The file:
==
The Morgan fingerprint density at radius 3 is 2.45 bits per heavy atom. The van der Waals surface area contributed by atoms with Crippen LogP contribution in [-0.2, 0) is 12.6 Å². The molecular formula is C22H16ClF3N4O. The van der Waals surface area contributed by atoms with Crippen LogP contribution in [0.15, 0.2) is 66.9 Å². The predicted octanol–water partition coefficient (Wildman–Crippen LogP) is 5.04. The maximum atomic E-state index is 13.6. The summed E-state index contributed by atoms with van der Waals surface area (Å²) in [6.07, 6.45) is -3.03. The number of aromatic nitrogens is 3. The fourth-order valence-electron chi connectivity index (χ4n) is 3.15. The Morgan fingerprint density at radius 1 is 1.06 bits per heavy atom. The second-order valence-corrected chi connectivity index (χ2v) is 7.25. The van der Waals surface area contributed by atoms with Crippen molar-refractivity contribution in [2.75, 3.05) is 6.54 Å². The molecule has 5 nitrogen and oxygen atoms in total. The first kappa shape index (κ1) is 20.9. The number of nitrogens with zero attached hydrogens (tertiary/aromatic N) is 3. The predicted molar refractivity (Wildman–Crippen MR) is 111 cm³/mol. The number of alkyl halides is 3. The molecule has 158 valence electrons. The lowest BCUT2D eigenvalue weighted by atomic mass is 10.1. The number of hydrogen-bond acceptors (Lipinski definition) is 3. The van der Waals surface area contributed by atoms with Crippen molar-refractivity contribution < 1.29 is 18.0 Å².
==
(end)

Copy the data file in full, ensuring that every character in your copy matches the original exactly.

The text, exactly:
The Morgan fingerprint density at radius 3 is 2.45 bits per heavy atom. The van der Waals surface area contributed by atoms with Crippen LogP contribution in [-0.2, 0) is 12.6 Å². The molecular formula is C22H16ClF3N4O. The van der Waals surface area contributed by atoms with Crippen LogP contribution in [0.15, 0.2) is 66.9 Å². The predicted octanol–water partition coefficient (Wildman–Crippen LogP) is 5.04. The maximum atomic E-state index is 13.6. The summed E-state index contributed by atoms with van der Waals surface area (Å²) in [6.07, 6.45) is -3.03. The number of aromatic nitrogens is 3. The fourth-order valence-electron chi connectivity index (χ4n) is 3.15. The Morgan fingerprint density at radius 1 is 1.06 bits per heavy atom. The second-order valence-corrected chi connectivity index (χ2v) is 7.25. The van der Waals surface area contributed by atoms with Crippen molar-refractivity contribution in [2.75, 3.05) is 6.54 Å². The molecule has 5 nitrogen and oxygen atoms in total. The first kappa shape index (κ1) is 20.9. The number of nitrogens with zero attached hydrogens (tertiary/aromatic N) is 3. The predicted molar refractivity (Wildman–Crippen MR) is 111 cm³/mol. The number of alkyl halides is 3. The molecule has 158 valence electrons. The lowest BCUT2D eigenvalue weighted by atomic mass is 10.1. The number of hydrogen-bond acceptors (Lipinski definition) is 3. The van der Waals surface area contributed by atoms with Crippen molar-refractivity contribution < 1.29 is 18.0 Å².